Model.landscape = gdp.Disjunct(Model.Item, rule = landscape_rule)
    
    def rotate_rule(Model, i):   # Use either portrait or landscape orientation for each item
        return [Model.portrait[i], Model.landscape[i]]
    Model.rotate = gdp.Disjunction(Model.Item, rule=rotate_rule)

# ... other constraints and objective function...
    
    pyo.TransformationFactory('gdp.bigm').apply_to(Model)   # Transform the disjunction rules into a form that the solver can work with
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  • 1
    $\begingroup$ Why not try linearizing the constraint by yourself, and then adding these new constraints into the model? By using GDP in both BigM and specifically convex hull transformation, it adds a bunch of the binary variables, that in many cases, leads to the slow convergence. Do you try that? $\endgroup$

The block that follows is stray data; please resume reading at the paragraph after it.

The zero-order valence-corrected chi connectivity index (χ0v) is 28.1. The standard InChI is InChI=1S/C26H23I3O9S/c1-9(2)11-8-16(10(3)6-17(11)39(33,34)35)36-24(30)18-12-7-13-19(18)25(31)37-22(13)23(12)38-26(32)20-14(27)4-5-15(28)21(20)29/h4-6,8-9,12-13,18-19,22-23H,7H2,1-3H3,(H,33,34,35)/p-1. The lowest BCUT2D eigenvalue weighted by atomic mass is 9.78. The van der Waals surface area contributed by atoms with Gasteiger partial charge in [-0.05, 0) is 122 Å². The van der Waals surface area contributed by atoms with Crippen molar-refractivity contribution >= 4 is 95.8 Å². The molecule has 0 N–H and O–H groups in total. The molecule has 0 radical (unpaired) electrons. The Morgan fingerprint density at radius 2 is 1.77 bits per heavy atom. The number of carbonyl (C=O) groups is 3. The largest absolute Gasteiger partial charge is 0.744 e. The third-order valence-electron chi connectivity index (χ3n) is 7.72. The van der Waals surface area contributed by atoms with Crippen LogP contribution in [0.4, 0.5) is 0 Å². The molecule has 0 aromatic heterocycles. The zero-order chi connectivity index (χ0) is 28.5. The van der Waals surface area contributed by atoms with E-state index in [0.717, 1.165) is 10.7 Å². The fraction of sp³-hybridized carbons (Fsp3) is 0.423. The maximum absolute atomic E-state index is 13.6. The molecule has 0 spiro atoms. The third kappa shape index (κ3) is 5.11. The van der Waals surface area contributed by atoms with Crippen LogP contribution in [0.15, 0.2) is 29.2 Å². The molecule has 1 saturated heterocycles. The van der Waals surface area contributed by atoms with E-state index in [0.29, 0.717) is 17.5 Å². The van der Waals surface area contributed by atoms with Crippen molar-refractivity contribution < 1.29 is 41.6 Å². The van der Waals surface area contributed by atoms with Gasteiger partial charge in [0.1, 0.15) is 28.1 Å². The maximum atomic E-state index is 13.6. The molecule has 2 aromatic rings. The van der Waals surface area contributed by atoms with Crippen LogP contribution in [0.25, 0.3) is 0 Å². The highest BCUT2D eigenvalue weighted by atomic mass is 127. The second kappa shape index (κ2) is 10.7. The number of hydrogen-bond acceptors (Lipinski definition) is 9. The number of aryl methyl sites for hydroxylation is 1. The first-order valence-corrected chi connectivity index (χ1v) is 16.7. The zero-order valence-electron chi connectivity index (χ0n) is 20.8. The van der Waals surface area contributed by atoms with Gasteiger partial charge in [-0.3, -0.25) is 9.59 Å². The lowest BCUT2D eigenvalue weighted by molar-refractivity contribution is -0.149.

– A.Omidi
    Nov 18, 2023 at 8:06
  • 1
    $\begingroup$ I have done that, with a BigM constraint version constructed manually. On the other hand, sorting the data in a specific way mimics the same effect much more efficiently. The manual BigM and disjunction versions both have many more variables and take far longer to solve to optimality. But the point is to try the different techniques - especially the GDP library, which I hadn't used before. This is all part of a series of blog articles solvermax.com/blog/optimal-but-not-practical-first-attempt The next article is the manual BigM, the article after that will be about GDP. $\endgroup$
    – Solver Max
    Nov 18, 2023 at 17:47